Mrs. Tumanyan Is Writing in ’Rona

Details on our GHS English teacher’s third book, Love in the Time of Corona


Winston Clark, Staff Writer

Mrs. Meri Tumanyan, Glendale High School English teacher, writes in her own spare time, and she has published two children’s books: Mommy, the Dreamweaver and Daddy’s Waltz.  Mommy, the Dreamweaver, details a working, single mom, dealing with guilt and the family’s financial hardships, while Daddy’s Waltz illustrates her own husband’s crying-child-calming-song and his relationship with their children. 

Mrs. Tumanyan was inspired through quarantine to write and publish her third book, that documents a story through poetry, titled Love in the Time of Corona. The book captures an “honest description of the loneliness and isolation we experienced during quarantine.” She describes Love in the Time of Corona as an “exploration of love, love for people, love for earth, love for yourself, love for nature.”  

Mrs. Tumanyan first experienced the poetic mind by writing ink on paper when she was eight, during an earthquake that struck Armenia. Her mother swung in with an experienced eye and did what mothers do best: tout their children’s work. She paraded her daughter’s poem, complete and advanced for a person of her age, with stanzas and rhyme schemes and the like. 

Once Mrs. Tumanyan moved to the US, she wrote in English, but as her life went on, her poetic hobby couldn’t keep up, overshadowed by the ultimate killer of creativity, work and school. But her poetic mind finally got a stake of time during quarantine, where she constructed her new book, inspired by a Facebook page titled “Letters in Quarantine”, which gave a platform to the newly-found time that her mind wanted.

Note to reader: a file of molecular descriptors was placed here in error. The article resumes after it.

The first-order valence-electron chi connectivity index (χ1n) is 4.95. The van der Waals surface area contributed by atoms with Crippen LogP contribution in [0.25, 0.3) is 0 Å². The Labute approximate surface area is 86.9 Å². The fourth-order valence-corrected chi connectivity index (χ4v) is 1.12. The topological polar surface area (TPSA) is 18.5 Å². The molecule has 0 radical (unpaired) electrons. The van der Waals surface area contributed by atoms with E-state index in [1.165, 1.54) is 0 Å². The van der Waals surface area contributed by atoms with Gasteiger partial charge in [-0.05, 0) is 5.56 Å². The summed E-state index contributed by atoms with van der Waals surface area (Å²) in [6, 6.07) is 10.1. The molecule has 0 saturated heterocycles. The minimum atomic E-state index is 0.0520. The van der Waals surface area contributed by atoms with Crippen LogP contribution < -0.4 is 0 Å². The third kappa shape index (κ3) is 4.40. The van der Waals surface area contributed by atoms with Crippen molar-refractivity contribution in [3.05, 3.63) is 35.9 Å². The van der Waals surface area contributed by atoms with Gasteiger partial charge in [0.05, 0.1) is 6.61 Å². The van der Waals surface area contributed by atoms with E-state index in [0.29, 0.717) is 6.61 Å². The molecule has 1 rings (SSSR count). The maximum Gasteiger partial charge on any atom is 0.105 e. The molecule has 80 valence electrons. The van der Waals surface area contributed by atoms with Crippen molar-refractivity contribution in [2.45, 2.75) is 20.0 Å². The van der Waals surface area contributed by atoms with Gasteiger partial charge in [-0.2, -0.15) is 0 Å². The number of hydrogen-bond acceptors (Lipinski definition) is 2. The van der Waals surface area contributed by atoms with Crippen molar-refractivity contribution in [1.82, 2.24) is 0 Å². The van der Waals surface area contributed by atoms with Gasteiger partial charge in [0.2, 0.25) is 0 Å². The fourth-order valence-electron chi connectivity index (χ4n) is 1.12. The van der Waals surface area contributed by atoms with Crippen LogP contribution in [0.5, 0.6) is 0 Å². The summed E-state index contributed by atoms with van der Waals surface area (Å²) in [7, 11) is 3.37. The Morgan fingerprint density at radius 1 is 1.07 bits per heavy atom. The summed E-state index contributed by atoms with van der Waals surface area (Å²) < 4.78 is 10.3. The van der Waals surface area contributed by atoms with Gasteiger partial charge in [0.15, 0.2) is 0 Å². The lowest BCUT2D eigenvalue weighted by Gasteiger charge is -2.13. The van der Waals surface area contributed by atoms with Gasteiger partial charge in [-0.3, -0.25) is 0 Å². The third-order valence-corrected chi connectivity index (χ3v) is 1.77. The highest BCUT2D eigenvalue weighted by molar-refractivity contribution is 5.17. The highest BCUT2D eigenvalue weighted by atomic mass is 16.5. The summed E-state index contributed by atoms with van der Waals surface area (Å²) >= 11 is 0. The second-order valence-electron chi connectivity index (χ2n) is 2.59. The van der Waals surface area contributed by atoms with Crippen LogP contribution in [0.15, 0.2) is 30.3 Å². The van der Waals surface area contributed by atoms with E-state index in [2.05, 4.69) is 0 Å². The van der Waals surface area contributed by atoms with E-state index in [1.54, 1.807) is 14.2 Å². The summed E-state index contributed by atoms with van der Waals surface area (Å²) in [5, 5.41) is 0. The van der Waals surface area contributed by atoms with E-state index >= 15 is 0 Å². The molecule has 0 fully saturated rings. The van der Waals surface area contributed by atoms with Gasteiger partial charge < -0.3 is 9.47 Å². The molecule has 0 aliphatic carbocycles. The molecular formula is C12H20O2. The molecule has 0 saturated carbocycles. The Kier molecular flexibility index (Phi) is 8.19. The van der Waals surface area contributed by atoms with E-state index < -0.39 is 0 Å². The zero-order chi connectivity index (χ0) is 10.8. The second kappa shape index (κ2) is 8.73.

In the “Letters in Quarantine” group, Mrs. Tumanyan first wrote epistolary prose aimed towards friends and employers, but she said that “it became more abstract, like dear loss, dear restlessness, or dear solitude.” As this went on, she transformed her letters into poetry, at which time a chapbook contest appeared before her. She submitted twenty love-related poems, won the contest, and expanded them past twenty before publishing them. The poems within this book retained the experimental aspects from their previous form, including one that can be read forwards and backwards.

Mrs. Tumanyan decided to write her new book from the untimely circumstances in the pandemic, where the online group and digital interaction and feedback kept her motivated through a time like now, where motivation is as scarce as a MAGA hat and a face mask. She was motivated by the realization that, through the direct, unfiltered, sharp like/don’t like feedback in social media, people responded to honesty, especially in a time like now. She elaborated that “whenever it got dark, I was more motivated to write.”

 Mrs. Tumanyan also stated, like a teacher with the world as her student, that in life  “people are attracted to positivity and hope.”

You can find Mrs. Tumanyan’s new book at Amazon. We hope that her story inspires other Nitro authors to follow their own passions in writing.